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Publication numberUS6909637 B2
Publication typeGrant
Application numberUS 10/306,465
Publication dateJun 21, 2005
Filing dateNov 27, 2002
Priority dateNov 27, 2002
Fee statusPaid
Also published asEP1565914A2, EP1565914B1, US20040100320, WO2004051664A2, WO2004051664A3
Publication number10306465, 306465, US 6909637 B2, US 6909637B2, US-B2-6909637, US6909637 B2, US6909637B2
InventorsDavid K. Nelson, Keith W. Golke
Original AssigneeHoneywell International, Inc.
Export CitationBiBTeX, EndNote, RefMan
External Links: USPTO, USPTO Assignment, Espacenet
Full rail drive enhancement to differential SEU hardening circuit while loading data
US 6909637 B2
Abstract
A hardening system includes a data storage device having a data input, a clock input, a data node Q, and a data complement node QN. The data storage device provides drive to the data node Q and the data complement node QN. A hardening circuit includes first, second, third, fourth, and fifth transistor circuits. The first and second transistor circuits form a first node therebetween, and the first transistor circuit prevents the data node Q from changing states in the presence of radiation. The third and fourth transistor circuits form a second node therebetween, and the third transistor circuit prevents the data complement node QN from changing states in the presence of radiation. The first node is coupled to the third transistor circuit, and the second node is coupled to the first transistor circuit. The fifth transistor circuit prevents the first and second nodes from floating.
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Claims(56)
1. A hardening system comprising:
a data storage device having a data input, a clock input, and a data state reinforcing feedback path having a data node Q and a data complement node QN, wherein the data storage device is arranged to provide drive to the data node Q and the data complement node QN; and,
a hardening circuit coupled to the data state reinforcing feedback path, wherein the hardening circuit comprises
first and second transistor circuits forming a first node therebetween, wherein the first transistor circuit is coupled to the data node Q so as to prevent the data node Q from changing states in the presence of radiation,
third and fourth transistor circuits forming a second node therebetween, wherein the third transistor circuit is coupled to the data complement node QN so as to prevent the data complement node QN from changing states in the presence of radiation, wherein the first node is coupled to the third transistor circuit, and wherein the second node is coupled to the first transistor circuit, and
a fifth transistor circuit coupled to the first and second nodes so as to prevent the first and second nodes from floating.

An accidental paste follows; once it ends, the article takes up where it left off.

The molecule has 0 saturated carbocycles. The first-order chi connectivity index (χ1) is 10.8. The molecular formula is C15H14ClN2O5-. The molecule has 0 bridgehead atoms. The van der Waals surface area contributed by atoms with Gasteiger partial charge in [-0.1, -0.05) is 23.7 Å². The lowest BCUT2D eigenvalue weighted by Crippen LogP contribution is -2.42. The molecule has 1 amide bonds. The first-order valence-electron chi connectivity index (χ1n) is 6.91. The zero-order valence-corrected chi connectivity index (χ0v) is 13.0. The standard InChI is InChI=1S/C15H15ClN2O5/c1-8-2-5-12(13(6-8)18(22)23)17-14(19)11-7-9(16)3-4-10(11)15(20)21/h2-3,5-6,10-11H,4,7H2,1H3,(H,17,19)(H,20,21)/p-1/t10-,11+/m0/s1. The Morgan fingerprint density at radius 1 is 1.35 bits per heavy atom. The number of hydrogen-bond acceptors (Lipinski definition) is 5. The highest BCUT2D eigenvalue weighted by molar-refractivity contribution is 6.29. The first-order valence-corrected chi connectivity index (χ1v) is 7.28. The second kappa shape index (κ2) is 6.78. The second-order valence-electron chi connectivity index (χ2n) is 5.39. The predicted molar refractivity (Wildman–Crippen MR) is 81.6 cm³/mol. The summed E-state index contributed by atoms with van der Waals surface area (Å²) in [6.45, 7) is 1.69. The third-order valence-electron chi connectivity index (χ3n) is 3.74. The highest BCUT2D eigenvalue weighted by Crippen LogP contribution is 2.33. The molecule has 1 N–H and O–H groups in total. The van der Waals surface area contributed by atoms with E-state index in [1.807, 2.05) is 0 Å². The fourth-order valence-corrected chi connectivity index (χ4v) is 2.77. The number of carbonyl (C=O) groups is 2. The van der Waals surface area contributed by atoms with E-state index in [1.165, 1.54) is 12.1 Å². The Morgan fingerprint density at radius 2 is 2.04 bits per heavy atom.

2. The hardening system of claim 1 wherein the first transistor circuit comprises a first transistor, wherein the second transistor circuit comprises second and third transistors, wherein the third transistor circuit comprises a fourth transistor, wherein the fourth transistor circuit comprises fifth and sixth transistors, and wherein the fifth transistor circuit comprises a seventh transistor.
3. The hardening system of claim 2 wherein the first transistor, the second transistor, and the third transistor are coupled in series between first and second terminals, wherein the fourth transistor, the fifth transistor, and the sixth transistor are coupled in series between the first and second terminals, wherein the first node is between the first and second transistors, and wherein the second node is between the fourth and fifth transistors.
4. The hardening system of claim 3 wherein a gate of the first transistor is coupled to the second node, wherein gates of the second and third transistors are coupled to the data complement node QN, wherein a gate of the fourth transistor is coupled to the first node, and wherein gates of the fifth and sixth transistors are coupled to the data node Q.
5. The hardening system of claim 4 wherein a gate of the seventh transistor is coupled to a complement of one of the first and second terminals.
6. The hardening system of claim 5 wherein the first, fourth, and seventh transistors comprise corresponding p-channel transistors, and wherein the second, third, fifth, and sixth transistors comprise corresponding n-channel transistors.
7. The hardening system of claim 5 wherein the first, fourth, and seventh transistors comprise corresponding n-channel transistors, and wherein the second, third, fifth, and sixth transistors comprise corresponding p-channel transistors.
8. The hardening system of claim 1 wherein the first transistor circuit comprises first transistor, wherein the second transistor circuit comprises second and third transistors, wherein the third transistor circuit comprises a fourth transistor, wherein the fourth transistor circuit comprises fifth and sixth transistors, wherein the fifth transistor circuit comprises seventh and eighth transistors, wherein the seventh transistor is coupled to the first node, and wherein the eighth transistor is coupled to the second node.